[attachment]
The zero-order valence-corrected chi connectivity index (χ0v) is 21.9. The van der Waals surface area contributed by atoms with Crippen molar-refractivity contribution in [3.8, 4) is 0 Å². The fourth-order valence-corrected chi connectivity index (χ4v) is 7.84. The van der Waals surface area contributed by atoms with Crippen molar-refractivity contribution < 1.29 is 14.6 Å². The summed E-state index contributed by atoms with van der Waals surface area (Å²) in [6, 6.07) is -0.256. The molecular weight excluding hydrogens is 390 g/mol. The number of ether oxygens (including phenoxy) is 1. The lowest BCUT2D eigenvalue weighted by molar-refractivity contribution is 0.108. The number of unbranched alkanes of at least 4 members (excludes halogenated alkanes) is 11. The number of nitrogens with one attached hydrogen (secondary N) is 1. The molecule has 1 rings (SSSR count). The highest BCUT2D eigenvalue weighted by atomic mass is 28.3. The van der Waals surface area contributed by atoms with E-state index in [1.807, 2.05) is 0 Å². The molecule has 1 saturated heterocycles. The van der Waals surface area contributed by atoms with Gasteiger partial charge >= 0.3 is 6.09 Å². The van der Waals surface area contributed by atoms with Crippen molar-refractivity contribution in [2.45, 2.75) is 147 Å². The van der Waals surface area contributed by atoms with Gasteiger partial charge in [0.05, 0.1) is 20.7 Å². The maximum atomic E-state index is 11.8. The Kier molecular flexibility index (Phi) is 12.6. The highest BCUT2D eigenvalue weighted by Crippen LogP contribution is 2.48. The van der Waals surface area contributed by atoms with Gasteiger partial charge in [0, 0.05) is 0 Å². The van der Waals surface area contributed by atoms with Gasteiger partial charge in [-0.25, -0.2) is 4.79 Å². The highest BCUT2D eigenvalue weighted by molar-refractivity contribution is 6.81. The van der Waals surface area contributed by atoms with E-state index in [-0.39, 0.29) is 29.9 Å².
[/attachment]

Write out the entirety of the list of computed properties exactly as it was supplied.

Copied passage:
The zero-order valence-corrected chi connectivity index (χ0v) is 21.9. The van der Waals surface area contributed by atoms with Crippen molar-refractivity contribution in [3.8, 4) is 0 Å². The fourth-order valence-corrected chi connectivity index (χ4v) is 7.84. The van der Waals surface area contributed by atoms with Crippen molar-refractivity contribution < 1.29 is 14.6 Å². The summed E-state index contributed by atoms with van der Waals surface area (Å²) in [6, 6.07) is -0.256. The molecular weight excluding hydrogens is 390 g/mol. The number of ether oxygens (including phenoxy) is 1. The lowest BCUT2D eigenvalue weighted by molar-refractivity contribution is 0.108. The number of unbranched alkanes of at least 4 members (excludes halogenated alkanes) is 11. The number of nitrogens with one attached hydrogen (secondary N) is 1. The molecule has 1 rings (SSSR count). The highest BCUT2D eigenvalue weighted by atomic mass is 28.3. The van der Waals surface area contributed by atoms with E-state index in [1.807, 2.05) is 0 Å². The molecule has 1 saturated heterocycles. The van der Waals surface area contributed by atoms with Gasteiger partial charge >= 0.3 is 6.09 Å². The van der Waals surface area contributed by atoms with Crippen molar-refractivity contribution in [2.45, 2.75) is 147 Å². The van der Waals surface area contributed by atoms with Gasteiger partial charge in [0.05, 0.1) is 20.7 Å². The maximum atomic E-state index is 11.8. The Kier molecular flexibility index (Phi) is 12.6. The highest BCUT2D eigenvalue weighted by Crippen LogP contribution is 2.48. The van der Waals surface area contributed by atoms with Gasteiger partial charge in [0, 0.05) is 0 Å². The van der Waals surface area contributed by atoms with Gasteiger partial charge in [-0.25, -0.2) is 4.79 Å². The highest BCUT2D eigenvalue weighted by molar-refractivity contribution is 6.81. The van der Waals surface area contributed by atoms with E-state index in [-0.39, 0.29) is 29.9 Å².